What are Outstanding Cheques?
Outstanding cheques are the cheques that the company which issued it has recorded, yet the amount has not been cleared in its bank account. This means that the bank has not deducted that amount from the account’s cash balance. When an accounting firm in Johor Bahru is managing the accounting-related tasks for the companies, the accountants may use this concept to derive the bank reconciliation (Also see The Purpose of Reconciling Bank Statement) at the end of the month.
Typically, there will be a period that lasts for days between the day of creation of the cheque and the day of presenting it for payment. This is because the company needs some time to get the cheques from the bank, and the payees take time to deposit them.
If the payee has not deposited the cheque received at month-end, the amount will not appear on the bank statement of the company which has issued the cheque. Thus, for that company, the outstanding cheque will be a reconciling item in the process of bank reconciliation at month-end.
If your company is the one which issues the cheques, outstanding cheques will remain as your liabilities as long as the payees do not present the cheques for payment. The liabilities will only be removed when the payees deposit the cheques. If the payees never cash the cheques, you can mark those cheques as void in your accounting system. As a result, your original accounts payable will also be marked as unpaid, and the balance in your cash account will increase by the amount of outstanding cheques that you have voided.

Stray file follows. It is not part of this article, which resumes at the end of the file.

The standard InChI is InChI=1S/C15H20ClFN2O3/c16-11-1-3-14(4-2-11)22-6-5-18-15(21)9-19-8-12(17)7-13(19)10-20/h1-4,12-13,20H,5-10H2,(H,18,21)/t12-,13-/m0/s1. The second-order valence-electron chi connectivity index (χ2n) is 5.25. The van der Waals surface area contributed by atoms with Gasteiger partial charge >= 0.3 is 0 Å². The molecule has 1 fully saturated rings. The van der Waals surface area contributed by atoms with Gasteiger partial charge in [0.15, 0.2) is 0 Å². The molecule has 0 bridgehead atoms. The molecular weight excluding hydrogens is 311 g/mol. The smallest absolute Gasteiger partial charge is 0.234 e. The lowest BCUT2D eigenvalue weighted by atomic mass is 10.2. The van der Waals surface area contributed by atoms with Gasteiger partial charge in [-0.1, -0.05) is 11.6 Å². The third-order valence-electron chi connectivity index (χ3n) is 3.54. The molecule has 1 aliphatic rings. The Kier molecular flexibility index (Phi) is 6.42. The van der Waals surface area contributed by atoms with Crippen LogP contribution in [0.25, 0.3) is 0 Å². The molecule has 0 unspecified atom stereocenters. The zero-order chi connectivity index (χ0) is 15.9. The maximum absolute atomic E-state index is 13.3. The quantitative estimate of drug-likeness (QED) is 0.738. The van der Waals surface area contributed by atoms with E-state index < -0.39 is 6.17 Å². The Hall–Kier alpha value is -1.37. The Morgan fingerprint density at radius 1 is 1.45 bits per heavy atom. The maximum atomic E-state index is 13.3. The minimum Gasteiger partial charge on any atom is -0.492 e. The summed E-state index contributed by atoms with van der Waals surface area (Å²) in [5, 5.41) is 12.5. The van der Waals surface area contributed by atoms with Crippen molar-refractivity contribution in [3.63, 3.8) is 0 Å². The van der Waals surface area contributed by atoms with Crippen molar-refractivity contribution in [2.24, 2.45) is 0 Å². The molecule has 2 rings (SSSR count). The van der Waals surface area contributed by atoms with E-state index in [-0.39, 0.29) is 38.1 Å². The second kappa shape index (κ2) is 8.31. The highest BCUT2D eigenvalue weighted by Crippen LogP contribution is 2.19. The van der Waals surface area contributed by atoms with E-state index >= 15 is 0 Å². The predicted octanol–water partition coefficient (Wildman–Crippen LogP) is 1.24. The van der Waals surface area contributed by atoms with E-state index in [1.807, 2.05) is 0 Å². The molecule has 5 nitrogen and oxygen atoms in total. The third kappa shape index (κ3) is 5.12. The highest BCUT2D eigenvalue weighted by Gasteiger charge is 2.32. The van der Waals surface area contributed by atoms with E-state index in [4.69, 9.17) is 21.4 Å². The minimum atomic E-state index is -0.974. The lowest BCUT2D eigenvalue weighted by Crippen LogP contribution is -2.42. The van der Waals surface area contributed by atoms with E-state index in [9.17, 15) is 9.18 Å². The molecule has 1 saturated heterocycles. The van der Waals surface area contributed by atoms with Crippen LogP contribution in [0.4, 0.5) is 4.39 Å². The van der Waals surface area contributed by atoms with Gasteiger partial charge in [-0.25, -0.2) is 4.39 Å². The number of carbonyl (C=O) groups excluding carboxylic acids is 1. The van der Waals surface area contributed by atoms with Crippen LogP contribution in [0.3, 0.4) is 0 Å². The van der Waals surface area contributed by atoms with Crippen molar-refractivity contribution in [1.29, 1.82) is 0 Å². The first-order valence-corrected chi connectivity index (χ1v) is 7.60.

As the one who issues the cheque, you, as the payer, may face a common problem, that is, you may need to keep enough cash in your bank account for you to pay all the outstanding cheques. This is because the payee may not cash the residual cheques for a long time. An example of such circumstance happening is you issued a rent deposit cheque to your landlord a long time ago, but he did not cash it. Under this kind of situation, you may reduce the cash balance of your chequing account that you use to issue those cheques as you assume that the payees will not cash the outstanding cheques. However, if you do so, you are exposed to the risk where the bank will reject the cheque you issued to the payees when they finally present them for payment as there are no sufficient funds in the bank account.
If a payee has received a cheque, but he does not cash it as soon as he has received it, there is a possibility where the payer may close the related chequing account. If this happens, the payer needs to issue a replacement payment to the payee.